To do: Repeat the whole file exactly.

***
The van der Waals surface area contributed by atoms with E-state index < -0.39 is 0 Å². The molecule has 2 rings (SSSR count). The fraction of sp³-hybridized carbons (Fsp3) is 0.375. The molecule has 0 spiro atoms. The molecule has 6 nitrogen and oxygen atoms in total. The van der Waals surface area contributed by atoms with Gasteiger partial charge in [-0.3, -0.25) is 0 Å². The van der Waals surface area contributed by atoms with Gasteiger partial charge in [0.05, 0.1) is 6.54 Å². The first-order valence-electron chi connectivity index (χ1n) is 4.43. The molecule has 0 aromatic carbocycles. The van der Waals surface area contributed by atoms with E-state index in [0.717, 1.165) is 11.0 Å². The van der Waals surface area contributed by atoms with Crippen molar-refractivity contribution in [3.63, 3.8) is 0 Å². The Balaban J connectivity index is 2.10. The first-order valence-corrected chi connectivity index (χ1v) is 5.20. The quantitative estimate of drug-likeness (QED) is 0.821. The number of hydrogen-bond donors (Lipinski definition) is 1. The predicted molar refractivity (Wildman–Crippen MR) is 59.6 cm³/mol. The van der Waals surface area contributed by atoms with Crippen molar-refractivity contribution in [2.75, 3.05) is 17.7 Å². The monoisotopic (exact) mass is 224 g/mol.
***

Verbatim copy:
The van der Waals surface area contributed by atoms with E-state index < -0.39 is 0 Å². The molecule has 2 rings (SSSR count). The fraction of sp³-hybridized carbons (Fsp3) is 0.375. The molecule has 0 spiro atoms. The molecule has 6 nitrogen and oxygen atoms in total. The van der Waals surface area contributed by atoms with Gasteiger partial charge in [-0.3, -0.25) is 0 Å². The van der Waals surface area contributed by atoms with Gasteiger partial charge in [0.05, 0.1) is 6.54 Å². The first-order valence-electron chi connectivity index (χ1n) is 4.43. The molecule has 0 aromatic carbocycles. The van der Waals surface area contributed by atoms with E-state index in [0.717, 1.165) is 11.0 Å². The van der Waals surface area contributed by atoms with Crippen molar-refractivity contribution in [3.63, 3.8) is 0 Å². The Balaban J connectivity index is 2.10. The first-order valence-corrected chi connectivity index (χ1v) is 5.20. The quantitative estimate of drug-likeness (QED) is 0.821. The number of hydrogen-bond donors (Lipinski definition) is 1. The predicted molar refractivity (Wildman–Crippen MR) is 59.6 cm³/mol. The van der Waals surface area contributed by atoms with Crippen molar-refractivity contribution in [2.75, 3.05) is 17.7 Å². The monoisotopic (exact) mass is 224 g/mol.